But when it comes to her interaction with Jesus, that is not the vibe we get from him at all. Jesus doesn’t say a word to her about being a sinner or about needing to repent. In fact, he commends her for being truthful in what she says, and he speaks to her with respect. He treats her as someone with worth and value in her own right. And there is a particular overtone to this whole encounter that would have signaled to this woman something even more profound.
Throughout the scriptures, whenever there is a scene of a man and a woman meeting at a well, it is virtually always a scene of betrothal (or one that heralds a betrothal): Isaac and Rebecca, Moses and his wife Zipporah, not to mention Jacob himself, and Rachel! No doubt this woman would have been familiar with these stories; she would have recognized the intimate implications of this encounter with Jesus. And I can’t help but think that this was a deliberate choice on Jesus’ part. He chose to come meet this woman who had been passed around and cast out and rejected by her community. And he chose to meet her in the exact circumstances that would have most strongly communicated to her a sense of faithfulness and promise and love.
And this whole encounter has even more far-reaching implications for this woman’s community. When the disciples come back from their snack run, they are (understandably) shocked to find Jesus sitting at the well talking with this woman. They are at least smart enough to keep their mouths shut about it – but they are eager to get back on the road, so they urge Jesus to eat something and keep moving.
But Jesus is not ready to leave yet. Instead he tells the disciples to open their eyes to what is happening around them. He has been preparing them for the work of the “harvest” – the work of inviting people with open and ready hearts into the good news of the kingdom. And here in Samaria – in probably the last place they expected – that work is already well underway. Jesus says to them, “Look around you, and see how the fields are ripe for harvesting… Others have labored, and you have entered into their labor.”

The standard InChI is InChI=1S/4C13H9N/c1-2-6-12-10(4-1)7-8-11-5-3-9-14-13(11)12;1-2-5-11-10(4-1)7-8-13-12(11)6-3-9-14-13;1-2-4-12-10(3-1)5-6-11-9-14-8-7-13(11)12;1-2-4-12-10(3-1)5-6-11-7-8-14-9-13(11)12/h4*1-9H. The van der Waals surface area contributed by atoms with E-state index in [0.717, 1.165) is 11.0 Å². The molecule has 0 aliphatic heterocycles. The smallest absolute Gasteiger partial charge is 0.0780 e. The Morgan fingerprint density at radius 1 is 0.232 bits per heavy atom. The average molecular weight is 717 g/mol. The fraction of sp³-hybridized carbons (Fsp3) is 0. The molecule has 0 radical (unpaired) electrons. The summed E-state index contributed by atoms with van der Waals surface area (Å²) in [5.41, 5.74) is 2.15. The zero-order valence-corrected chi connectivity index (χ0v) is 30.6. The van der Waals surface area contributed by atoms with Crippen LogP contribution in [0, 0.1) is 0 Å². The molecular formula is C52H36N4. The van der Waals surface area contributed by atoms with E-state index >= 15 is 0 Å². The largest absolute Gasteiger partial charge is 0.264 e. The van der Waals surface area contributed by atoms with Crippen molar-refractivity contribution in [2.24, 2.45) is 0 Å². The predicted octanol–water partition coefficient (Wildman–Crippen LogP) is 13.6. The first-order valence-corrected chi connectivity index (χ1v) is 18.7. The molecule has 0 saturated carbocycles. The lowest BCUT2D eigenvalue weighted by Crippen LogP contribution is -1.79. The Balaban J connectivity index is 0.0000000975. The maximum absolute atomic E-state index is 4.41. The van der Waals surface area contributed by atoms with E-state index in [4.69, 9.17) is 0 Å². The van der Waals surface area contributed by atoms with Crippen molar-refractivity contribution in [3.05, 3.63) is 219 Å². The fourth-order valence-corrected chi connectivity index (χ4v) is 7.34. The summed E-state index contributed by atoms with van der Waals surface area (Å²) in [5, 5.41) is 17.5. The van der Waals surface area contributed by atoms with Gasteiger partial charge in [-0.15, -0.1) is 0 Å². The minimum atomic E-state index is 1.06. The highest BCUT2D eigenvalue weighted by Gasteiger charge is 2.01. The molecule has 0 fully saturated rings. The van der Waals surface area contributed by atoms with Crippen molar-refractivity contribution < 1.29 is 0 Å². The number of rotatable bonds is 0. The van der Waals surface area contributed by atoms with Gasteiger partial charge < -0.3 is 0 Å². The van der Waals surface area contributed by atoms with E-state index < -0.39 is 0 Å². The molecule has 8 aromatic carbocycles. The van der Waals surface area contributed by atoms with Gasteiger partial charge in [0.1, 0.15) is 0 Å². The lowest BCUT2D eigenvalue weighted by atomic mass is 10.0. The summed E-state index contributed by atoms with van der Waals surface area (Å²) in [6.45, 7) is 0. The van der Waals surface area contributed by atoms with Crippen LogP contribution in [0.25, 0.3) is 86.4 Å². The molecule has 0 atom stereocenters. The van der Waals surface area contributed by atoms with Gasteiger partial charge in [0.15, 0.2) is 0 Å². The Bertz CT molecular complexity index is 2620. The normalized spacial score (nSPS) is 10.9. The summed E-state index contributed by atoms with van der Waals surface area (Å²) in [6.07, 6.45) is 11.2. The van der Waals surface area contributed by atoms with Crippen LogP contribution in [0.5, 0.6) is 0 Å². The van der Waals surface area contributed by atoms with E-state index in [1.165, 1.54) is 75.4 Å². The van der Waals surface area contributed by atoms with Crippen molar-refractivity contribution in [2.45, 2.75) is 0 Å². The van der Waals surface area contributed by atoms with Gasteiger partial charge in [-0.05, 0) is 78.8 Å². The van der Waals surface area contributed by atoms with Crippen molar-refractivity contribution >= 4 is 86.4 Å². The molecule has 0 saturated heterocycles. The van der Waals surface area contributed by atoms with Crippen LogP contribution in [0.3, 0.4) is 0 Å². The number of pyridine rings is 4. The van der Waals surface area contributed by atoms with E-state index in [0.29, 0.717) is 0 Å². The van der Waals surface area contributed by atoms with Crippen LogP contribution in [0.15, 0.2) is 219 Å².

The Samaritan woman leaves her water jar at the well and runs back into town to tell everyone what she has seen and heard – this man who knows everything she’s ever done and who might be the Messiah. And despite her reputation, she is so breathlessly moved that the townspeople start showing up, eager to hear what Jesus has to say. They end up asking him to stay with them another two days, and many people come to believe. What started out as a quick roadside pit stop becomes a powerful evangelizing event that transforms the lives of many.
It seems to me like this is why Jesus “had” to go through Samaria. He was determined to bring the word of life to the people who were ready to hear it, whoever they might be. He came to meet people where they were, regardless of the scandal or the sin or the social barriers. And he was especially determined to bring the water of life to the outcast and the unloved who thirsted for it most of all.
Such is the heart of Jesus. He is drawn like a heart-seeking missile to the outsiders of this world, to bring love to the marginalized and the vulnerable who need it the most. It perfectly reflects what we read last week in John chapter 3: that Jesus came into this world not to denounce or to condemn, but to save; that God so loves this world – enough to slip into human skin, enough to meet humanity in our most unlikely and unlovely places with unending love and grace.
Just as Jesus went out of his way to meet the Samaritan woman at the well, he comes to meet us where we are, especially in the places in us that feel most vulnerable.
Jesus is the Savior of the world, who knows “everything we have ever done” – he sees us and knows us as we truly are; and, however we are, he meets us with deep love and abiding faithfulness.
Jesus meets us in the parched places in our souls; he comes to quench our thirst forever with springs of water welling up to eternal life.